On the 9th of November 2018 Her Excellency Rosalie Matondo, the Republic of Congo’s Minister of Forestry Economy, the US Ambassador, Todd Haskell, the Mission Director to USAID/DRC, Paul Sabatine, the Director of the Wildlife Conservation Society’s Congo program, and local authorities, gathered in Sibiti in the Lekoumou Department to create, by official decree, Congo’s fifth national park – the Ogooué-Leketi National Park.
A new protected area has been created in the Republic of Congo – the Ogooué-Leketi National Park (350,000 ha). Bordering the Plateaux Batéké National Park in neighbouring Gabon it forms a transboundary protected area of over half a million hectares. It is part of the most southerly IUCN-designated Exceptional Priority Site for the protection of western lowland gorillas and central chimpanzees, and is of considerable ecological significance due to its location in the forest-savannah transition zone. It contains the headwaters of both the Ogooué river (which is the main river of Gabon) and the Leketi river, which feeds the Alima and eventually the Congo river. Since 2004, the Wildlife Conservation Society (WCS) and the Ministry of Forestry Economy have carried out detailed biological and socio-economic surveys in and around the proposed Ogooué-Leketi National Park (OLNP) to evaluate the conservation potential of this area, and to define the appropriate boundaries and benefits of the new protected area. Following the closure of the three logging concessions that overlapped the proposed protected area, Ogooué-Leketi has officially been declared Congo’s fifth National Park.
This new National Park lies in a unique landscape for Congo, dominated by vast rolling savannahs in the east, with green ribbons of gallery forest linking up to a larger rainforest block to the north and west. Within this forest is a constellation of swampy, mineral-rich forest clearings (bais) that offer unique opportunities to view forest wildlife. OLNP is home to a fascinating biodiversity found nowhere else in Congo. At least six of the savannah plant species are very rare and specialists of the Kalahari Sands that form the substrate of the Bateke Plateau. Savannah specialists include Grimm’s (or bush) duiker , side-striped jackal, three species of bustard, Congo Moorchat (Traquet-fourmilier du Congo), Brazza’s Martin (Hirondelle de Brazza), and a probable new species of cisticola. These animals and birds, live in the same Park as true forest species – gorillas, forest elephants, forest buffalo, red river hog, several species of forest duiker, and several species of monkey including the mandrill. In 2015, cameras placed in the neighbouring Bateke Plateau National Park in Gabon started to capture images of a young male lion, a species that was thought to have been locally extinct since the 1990s.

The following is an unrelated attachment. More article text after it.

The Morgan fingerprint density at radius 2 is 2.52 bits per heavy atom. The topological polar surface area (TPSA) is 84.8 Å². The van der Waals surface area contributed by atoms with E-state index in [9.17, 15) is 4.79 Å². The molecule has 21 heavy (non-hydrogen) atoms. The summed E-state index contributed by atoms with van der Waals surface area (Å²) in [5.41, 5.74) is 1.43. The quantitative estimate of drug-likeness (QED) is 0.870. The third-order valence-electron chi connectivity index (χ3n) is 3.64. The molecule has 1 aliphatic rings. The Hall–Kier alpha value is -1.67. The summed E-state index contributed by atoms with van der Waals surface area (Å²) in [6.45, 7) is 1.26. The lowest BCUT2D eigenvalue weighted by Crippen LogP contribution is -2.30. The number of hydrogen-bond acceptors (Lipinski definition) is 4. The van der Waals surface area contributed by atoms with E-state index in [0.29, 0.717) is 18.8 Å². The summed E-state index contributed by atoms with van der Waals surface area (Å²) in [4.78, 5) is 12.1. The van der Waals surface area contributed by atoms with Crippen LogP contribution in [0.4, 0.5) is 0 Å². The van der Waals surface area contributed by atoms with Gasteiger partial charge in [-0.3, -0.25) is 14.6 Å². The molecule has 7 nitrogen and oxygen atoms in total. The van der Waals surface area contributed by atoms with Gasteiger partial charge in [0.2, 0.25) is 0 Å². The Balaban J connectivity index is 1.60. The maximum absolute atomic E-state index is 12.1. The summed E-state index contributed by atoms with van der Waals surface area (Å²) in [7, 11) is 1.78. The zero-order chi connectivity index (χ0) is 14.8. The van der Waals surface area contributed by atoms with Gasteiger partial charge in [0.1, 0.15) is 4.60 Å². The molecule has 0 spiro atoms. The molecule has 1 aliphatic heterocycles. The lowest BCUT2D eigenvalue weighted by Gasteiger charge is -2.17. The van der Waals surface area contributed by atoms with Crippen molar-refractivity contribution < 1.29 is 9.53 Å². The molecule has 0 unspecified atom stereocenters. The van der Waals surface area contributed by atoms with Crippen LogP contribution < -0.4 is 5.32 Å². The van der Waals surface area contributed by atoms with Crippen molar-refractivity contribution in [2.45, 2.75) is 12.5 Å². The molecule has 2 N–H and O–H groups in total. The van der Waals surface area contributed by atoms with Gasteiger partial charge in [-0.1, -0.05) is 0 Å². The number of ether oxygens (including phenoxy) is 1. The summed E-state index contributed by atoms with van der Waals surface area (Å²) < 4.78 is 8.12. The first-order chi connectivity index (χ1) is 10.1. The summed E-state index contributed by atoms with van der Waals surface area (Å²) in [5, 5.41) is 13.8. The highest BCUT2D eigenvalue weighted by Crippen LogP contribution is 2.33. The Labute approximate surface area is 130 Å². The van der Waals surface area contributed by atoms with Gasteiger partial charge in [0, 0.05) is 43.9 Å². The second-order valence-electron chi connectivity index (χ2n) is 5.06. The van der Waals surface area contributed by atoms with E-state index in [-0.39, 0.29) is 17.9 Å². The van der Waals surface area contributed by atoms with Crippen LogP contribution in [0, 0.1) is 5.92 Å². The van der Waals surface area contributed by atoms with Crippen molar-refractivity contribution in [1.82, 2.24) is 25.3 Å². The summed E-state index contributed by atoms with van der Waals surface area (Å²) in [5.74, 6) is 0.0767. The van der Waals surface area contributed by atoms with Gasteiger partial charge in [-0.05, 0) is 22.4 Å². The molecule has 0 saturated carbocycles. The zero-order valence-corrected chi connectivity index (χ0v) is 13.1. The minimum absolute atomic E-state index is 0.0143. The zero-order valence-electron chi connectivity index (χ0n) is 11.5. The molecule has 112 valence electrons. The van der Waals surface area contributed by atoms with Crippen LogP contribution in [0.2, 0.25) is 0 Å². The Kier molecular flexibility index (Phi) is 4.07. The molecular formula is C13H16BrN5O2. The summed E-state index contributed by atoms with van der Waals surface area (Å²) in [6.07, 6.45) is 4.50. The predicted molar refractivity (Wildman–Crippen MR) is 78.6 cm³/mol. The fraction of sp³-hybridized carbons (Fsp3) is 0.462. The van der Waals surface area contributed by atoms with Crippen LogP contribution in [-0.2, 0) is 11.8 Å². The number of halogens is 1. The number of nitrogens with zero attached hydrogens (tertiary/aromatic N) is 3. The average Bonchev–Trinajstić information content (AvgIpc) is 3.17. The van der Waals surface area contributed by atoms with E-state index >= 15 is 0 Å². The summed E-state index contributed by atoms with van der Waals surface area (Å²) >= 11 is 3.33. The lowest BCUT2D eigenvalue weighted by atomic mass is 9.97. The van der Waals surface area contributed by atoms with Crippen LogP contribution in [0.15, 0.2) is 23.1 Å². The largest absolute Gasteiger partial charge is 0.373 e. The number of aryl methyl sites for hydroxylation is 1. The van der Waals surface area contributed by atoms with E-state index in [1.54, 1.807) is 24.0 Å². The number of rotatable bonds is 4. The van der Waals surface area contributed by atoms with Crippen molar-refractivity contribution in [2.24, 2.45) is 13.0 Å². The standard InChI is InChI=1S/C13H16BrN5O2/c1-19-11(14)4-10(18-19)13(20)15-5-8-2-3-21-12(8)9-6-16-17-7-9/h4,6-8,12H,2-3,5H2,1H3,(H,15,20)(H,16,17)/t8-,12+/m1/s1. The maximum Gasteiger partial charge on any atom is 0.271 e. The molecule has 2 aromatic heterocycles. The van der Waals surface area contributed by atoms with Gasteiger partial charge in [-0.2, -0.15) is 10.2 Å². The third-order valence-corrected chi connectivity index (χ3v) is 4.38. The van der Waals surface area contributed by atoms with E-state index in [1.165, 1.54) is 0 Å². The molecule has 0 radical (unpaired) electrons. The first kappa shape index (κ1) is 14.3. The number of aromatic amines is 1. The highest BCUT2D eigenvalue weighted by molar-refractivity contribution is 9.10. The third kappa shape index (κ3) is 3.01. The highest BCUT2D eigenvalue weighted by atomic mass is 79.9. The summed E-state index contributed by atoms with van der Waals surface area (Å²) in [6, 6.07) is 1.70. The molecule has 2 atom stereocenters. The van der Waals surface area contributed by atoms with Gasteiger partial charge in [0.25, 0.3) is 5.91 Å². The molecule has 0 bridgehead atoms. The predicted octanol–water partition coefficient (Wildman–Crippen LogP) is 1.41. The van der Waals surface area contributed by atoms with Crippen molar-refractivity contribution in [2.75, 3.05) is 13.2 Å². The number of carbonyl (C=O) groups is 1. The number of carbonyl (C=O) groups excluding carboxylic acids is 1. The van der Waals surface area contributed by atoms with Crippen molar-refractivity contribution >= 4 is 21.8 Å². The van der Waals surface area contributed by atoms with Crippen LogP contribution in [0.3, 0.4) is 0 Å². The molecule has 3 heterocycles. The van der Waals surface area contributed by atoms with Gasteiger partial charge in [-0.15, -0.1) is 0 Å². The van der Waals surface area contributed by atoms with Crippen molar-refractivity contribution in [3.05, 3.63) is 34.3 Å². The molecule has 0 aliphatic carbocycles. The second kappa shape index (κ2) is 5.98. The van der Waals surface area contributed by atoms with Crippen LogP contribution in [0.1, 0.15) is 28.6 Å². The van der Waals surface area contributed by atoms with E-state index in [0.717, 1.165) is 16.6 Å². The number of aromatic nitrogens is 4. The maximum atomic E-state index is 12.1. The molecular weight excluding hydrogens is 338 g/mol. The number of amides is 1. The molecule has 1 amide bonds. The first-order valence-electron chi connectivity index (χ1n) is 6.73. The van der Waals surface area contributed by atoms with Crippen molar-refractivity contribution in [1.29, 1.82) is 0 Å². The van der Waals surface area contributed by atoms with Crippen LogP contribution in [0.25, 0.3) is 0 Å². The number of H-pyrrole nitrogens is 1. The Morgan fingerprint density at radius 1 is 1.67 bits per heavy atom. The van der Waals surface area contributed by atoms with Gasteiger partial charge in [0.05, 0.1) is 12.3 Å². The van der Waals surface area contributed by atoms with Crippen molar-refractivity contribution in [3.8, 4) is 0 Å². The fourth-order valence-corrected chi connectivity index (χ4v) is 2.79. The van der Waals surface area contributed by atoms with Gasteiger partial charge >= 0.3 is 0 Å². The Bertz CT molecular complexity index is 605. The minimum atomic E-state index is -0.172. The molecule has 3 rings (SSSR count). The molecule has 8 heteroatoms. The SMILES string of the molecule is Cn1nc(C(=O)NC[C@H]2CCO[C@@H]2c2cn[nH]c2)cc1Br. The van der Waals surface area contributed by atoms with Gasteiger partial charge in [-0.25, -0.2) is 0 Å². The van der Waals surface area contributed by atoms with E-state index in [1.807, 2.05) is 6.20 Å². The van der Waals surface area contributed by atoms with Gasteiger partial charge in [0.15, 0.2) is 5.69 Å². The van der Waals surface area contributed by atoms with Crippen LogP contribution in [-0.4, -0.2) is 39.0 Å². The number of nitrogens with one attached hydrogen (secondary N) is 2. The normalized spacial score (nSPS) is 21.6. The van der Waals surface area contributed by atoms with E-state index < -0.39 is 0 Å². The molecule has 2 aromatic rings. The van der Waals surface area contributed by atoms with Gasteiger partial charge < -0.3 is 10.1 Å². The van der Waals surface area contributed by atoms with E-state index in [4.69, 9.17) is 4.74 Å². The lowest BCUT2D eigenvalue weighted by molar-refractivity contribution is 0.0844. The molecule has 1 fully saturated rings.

The communities living near the Ogooué-Leketi National Park have been involved in the process of creating the protected area since the project was launched, through an approach that ensured best practices of Free, Prior, and Informed Consent. The local communities and authorities from all villages bordering the Park in the districts of Zanaga and Bambama in the Lekoumou Provinve, and Lekana in the Plateaux Province, have expressed strong support for creating the Park from the outset. Planning was carried out together with the local communities using participatory social mapping – local communities conducted the mapping themselves. These maps were used to define and agree upon limits of an eco-development area as part of the Park and to agree on management rules for this area. The next steps will include drawing up a management plan that incorporates these local use areas and rules, and finalising conservation zoning that will protect OLNP’s great biodiversity.
WCS, with support from USAID’s Central Africa Regional Program for the Environment (CARPE) and the US Fish and Wildlife Service, led the biodiversity surveys, facilitated socio-economic surveys and supported the participatory social mapping process and sustainable natural resource management in the villages bordering the boundaries of the Park. This will secure a strong basis for the protection of the park’s biodiversity and traditional rights of local communities.
USAID’s Central Africa Regional Program for the Environment (CARPE), the U.S. Fish and Wildlife Service, and the Norwegian Ministry of Climate and Environment supported the creation process of the Ogooue-Leketi National Park.
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